More importantly, when developing Strange Little Girls, Tori says that her time in the capital city region helped firmly plant a working meaning of the word power in her mind. Tori explains, "If I did not learn anything else in DC, I learned about the game of power and the definition of it. No other interview has really talked about the core of the record; it is the question of what is power."

"The reason that I had to do this record is because I was hearing a hatred from the heterosexual male community in the West that I had not picked up on since the days of Gloria Steinem, breaking through - back when the Feminist movement was taking root, the seeds were first being planted, and I was a little girl growing up back in Baltimore."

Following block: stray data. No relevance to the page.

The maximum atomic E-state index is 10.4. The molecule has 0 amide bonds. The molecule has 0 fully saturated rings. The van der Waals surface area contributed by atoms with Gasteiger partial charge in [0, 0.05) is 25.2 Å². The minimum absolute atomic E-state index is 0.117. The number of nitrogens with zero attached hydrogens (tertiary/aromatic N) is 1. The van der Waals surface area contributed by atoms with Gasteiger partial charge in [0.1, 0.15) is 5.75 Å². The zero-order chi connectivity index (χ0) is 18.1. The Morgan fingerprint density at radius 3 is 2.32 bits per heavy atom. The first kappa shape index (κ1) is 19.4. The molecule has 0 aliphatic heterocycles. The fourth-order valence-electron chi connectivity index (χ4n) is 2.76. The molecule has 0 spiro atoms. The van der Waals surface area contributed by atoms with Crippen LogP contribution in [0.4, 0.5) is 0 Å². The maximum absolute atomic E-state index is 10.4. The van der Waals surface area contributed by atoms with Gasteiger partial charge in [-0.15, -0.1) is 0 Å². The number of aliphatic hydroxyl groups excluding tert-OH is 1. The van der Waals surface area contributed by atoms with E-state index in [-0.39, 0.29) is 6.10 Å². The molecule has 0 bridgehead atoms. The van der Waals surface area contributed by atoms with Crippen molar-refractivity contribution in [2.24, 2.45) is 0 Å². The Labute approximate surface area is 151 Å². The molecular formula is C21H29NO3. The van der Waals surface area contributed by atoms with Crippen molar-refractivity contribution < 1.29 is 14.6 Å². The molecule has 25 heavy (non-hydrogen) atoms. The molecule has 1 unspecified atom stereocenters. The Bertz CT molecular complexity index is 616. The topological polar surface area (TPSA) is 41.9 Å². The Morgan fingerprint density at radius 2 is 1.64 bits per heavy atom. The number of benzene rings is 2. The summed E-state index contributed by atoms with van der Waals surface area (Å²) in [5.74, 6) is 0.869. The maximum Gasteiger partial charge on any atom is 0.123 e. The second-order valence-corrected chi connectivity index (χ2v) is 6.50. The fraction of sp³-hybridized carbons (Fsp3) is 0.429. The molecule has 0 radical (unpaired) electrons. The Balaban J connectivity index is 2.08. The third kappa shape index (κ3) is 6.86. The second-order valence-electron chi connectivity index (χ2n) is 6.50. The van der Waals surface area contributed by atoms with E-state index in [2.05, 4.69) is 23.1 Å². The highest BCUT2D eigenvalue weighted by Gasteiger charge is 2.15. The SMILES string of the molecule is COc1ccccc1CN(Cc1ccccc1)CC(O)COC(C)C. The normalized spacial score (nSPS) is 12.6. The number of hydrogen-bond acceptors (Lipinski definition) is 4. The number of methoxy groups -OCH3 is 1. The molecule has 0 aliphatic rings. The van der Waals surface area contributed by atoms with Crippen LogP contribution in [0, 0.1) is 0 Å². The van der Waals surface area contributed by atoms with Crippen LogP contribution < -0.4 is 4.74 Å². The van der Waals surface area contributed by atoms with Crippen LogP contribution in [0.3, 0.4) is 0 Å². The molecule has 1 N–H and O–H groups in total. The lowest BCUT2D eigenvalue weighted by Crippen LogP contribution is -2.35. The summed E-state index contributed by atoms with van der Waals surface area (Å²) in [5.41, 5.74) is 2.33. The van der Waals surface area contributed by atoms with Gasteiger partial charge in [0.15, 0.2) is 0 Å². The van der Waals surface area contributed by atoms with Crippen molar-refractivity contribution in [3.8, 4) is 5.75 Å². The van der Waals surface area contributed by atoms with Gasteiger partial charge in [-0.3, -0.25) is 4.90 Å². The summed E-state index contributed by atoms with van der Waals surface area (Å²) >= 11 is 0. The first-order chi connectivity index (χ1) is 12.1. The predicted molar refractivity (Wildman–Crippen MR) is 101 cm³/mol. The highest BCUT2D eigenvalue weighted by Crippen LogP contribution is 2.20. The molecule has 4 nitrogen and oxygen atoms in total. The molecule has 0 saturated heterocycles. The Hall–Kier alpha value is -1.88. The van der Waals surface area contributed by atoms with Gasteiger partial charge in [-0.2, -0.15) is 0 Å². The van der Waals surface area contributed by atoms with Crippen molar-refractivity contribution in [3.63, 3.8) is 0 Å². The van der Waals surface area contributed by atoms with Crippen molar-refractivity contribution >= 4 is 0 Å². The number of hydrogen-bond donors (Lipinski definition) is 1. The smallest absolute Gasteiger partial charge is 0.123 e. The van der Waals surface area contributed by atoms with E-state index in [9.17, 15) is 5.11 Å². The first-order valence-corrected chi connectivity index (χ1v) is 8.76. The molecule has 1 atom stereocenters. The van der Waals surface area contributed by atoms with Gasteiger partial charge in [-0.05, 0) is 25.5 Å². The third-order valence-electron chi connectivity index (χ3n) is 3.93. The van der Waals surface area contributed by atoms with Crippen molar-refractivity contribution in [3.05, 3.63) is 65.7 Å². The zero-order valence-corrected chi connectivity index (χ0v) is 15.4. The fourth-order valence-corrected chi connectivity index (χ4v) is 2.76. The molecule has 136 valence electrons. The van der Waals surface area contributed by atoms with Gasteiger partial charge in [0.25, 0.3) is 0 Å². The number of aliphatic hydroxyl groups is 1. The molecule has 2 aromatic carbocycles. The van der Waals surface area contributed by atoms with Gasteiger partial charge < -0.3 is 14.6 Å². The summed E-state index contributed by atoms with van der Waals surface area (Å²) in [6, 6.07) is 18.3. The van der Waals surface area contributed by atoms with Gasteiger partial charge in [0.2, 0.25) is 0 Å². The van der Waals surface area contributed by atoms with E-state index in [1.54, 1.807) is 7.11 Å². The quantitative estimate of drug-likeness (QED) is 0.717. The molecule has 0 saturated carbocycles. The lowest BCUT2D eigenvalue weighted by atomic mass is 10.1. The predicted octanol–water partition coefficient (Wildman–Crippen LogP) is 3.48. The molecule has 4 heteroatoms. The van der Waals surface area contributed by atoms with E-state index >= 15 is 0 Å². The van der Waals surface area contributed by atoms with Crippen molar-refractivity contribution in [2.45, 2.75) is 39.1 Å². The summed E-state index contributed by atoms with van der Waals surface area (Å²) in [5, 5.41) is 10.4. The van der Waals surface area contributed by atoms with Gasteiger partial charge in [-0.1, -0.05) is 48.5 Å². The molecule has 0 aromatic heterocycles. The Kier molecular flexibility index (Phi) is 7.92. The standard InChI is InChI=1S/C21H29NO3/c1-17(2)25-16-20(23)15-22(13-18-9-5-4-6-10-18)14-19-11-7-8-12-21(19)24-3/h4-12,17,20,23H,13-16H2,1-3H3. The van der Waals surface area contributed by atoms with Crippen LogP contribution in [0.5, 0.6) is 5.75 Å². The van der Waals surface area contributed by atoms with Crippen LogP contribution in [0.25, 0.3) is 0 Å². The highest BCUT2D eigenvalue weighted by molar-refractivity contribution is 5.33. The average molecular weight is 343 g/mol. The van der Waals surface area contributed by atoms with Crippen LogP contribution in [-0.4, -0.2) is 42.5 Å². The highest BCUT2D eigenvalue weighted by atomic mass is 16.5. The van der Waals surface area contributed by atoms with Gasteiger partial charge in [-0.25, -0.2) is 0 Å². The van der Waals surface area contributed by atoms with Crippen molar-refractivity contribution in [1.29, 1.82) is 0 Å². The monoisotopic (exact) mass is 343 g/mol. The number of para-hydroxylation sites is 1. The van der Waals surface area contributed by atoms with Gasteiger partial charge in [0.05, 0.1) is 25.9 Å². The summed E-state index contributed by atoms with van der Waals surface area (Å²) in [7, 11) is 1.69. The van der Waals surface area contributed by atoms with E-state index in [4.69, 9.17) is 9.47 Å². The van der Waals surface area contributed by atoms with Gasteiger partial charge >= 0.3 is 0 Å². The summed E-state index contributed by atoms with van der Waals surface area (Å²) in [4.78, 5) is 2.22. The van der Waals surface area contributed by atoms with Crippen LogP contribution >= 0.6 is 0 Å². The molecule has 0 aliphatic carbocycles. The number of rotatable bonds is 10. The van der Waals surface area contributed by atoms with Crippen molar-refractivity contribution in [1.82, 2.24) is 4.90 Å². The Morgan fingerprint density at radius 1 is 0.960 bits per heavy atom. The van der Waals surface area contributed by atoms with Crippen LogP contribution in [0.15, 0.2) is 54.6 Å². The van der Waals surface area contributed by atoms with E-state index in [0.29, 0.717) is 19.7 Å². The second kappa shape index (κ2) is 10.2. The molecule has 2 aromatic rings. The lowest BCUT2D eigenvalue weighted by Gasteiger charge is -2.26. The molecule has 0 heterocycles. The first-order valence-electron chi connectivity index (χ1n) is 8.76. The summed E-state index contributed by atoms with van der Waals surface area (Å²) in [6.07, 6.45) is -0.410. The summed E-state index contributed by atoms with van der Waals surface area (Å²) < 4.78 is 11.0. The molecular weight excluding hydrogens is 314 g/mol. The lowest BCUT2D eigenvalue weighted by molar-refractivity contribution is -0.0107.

Amos strongly feels that in the past few years there has been a surge of rage or malice towards women and gay men that crossed all racial boundaries. This negative seed infiltrated the male conscientious and spread into many aspects of life and other cultures. It then began to manifest itself as a maligned dominance with guys all over bonding around this "power." Amos decided to turn the tables and by using the words of men, herself infiltrating, she makes a strong covert statement on Strange Little Girls. Amos states, "By taking the male seed, his words ... but planting it in the woman's voice, the consummation happens. This album is not a segregated work, it is integrated with the male and the woman ... Equal Power."